The Ontario Judicial Council reprimanded Ontario Court Justice Howard Chisvin's after finding that his actions had a "detrimental effect on public confidence in the administration of justice."
Chisvin blamed unspecified personal issues for his behaviour that day in July 2011 and his lawyer noted the judge almost immediately alerted his regional senior judge to what he had done, realizing his error, and took a two-week stress leave.
He choked up as he read a statement to the panel on Monday apologizing for his conduct.
"My only wish is to rededicate myself to serving the public and the administration of justice in a fair, responsible and even-handed manner," Chisvin said.
He sought counselling and is proposing a program for other judges on dealing with stress, the hearing was told.
The judicial council panel could have imposed a number of sanctions on Chisvin, right up to recommending the Ministry of the Attorney General remove him from the bench, but it said a formal reprimand would be sufficient to restore public confidence in him and the justice system.
"While Justice Chisvin's otherwise exemplary behaviour does not excuse the conduct giving rise to this hearing...it bears directly on the disposition that must be imposed," said panel member and Appeal Court Justice Robert Sharpe.
"We conclude that the incident giving rise to this hearing was an aberration by a hardworking, dedicated judge who has fully acknowledged his conduct and does not minimize its impact."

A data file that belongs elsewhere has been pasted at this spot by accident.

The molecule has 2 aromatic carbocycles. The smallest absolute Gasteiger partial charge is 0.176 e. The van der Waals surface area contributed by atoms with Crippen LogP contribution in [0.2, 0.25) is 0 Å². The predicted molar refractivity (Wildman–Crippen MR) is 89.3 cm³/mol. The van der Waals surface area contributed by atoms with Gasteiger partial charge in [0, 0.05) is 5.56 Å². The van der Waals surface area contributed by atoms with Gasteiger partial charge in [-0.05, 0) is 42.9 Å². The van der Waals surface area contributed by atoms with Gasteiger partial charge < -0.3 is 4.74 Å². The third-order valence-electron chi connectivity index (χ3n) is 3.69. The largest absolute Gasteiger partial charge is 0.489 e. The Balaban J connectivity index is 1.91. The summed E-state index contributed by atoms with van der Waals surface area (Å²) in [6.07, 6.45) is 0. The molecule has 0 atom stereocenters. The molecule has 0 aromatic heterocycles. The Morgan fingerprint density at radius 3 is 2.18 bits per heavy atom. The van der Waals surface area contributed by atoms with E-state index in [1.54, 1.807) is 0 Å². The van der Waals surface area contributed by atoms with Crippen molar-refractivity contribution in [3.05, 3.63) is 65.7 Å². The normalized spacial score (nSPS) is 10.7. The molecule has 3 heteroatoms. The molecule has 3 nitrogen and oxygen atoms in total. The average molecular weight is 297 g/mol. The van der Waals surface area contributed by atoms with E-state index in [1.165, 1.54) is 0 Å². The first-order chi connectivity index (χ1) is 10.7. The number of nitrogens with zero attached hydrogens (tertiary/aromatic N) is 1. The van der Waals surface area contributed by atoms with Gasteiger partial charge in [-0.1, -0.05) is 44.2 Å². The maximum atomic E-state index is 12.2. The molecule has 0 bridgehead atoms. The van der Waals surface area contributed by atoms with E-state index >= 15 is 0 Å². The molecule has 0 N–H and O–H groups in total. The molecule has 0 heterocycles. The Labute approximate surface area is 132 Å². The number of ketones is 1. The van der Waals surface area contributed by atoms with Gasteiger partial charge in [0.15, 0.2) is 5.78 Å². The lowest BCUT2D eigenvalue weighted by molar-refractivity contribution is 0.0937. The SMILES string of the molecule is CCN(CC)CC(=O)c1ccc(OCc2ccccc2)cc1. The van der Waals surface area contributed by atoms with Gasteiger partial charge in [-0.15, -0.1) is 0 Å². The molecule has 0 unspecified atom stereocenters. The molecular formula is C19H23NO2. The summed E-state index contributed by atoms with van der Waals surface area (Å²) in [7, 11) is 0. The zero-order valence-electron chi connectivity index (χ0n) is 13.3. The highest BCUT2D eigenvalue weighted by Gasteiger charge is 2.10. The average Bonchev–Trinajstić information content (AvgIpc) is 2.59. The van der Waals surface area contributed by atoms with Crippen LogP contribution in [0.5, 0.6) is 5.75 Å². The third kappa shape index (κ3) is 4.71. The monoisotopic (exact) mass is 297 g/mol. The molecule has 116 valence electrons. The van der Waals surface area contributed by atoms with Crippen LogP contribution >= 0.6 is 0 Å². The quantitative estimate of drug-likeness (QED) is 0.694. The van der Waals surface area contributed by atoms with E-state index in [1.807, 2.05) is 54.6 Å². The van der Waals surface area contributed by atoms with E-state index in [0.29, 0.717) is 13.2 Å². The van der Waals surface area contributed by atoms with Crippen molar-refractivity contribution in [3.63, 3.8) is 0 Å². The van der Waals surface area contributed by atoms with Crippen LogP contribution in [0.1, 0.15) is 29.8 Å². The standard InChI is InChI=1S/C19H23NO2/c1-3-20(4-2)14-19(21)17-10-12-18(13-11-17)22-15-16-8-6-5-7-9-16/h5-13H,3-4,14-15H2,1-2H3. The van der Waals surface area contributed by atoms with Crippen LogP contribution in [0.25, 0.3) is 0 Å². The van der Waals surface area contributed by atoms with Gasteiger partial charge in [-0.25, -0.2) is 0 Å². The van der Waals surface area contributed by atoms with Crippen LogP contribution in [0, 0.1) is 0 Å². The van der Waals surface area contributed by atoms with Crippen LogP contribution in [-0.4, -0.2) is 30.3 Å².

The panel was given 45 letters of support for Chisvin from fellow judges and lawyers who have appeared in his courtroom.
Chisvin blamed personal stress for his actions in dismissing charges against 10 people who were either waiting to plead guilty or be sentenced in his Newmarket courtroom, after the prosecutor was minutes late coming back from a break.
Those charges included robbery, assault, impaired driving, theft and credit card forgery offences.
When Chisvin returned to court after a 20-minute break — and the Crown was not there — he sent word to the prosecutor that if he was not there in a minute, all remaining cases would be dismissed.
Efforts were made to contact the prosecutor but two minutes later, the trial judge tossed out all the day's remaining provincial matters.
Crown attorney Brian McCallion returned about eight minutes later. He apologized to the judge, saying he'd been in his office reading a pre-sentence report he had just received.
"That might be. Court comes when court is back," Chisvin replied.
"You were paged. You were paged in the hallway, the Crown's office was called, no Crown. They're dismissed for want of prosecution."
The panel heard Monday that the Ministry of the Attorney General had to use significant resources to bring all those people back before the court and resolve their cases properly.
Disciplinary hearings for judges are quite rare, and it's even rarer for judicial councils to recommend a judge lose his or her job.
Chisvin was appointed to the provincial court bench in 2004 by then-attorney general Michael Bryant.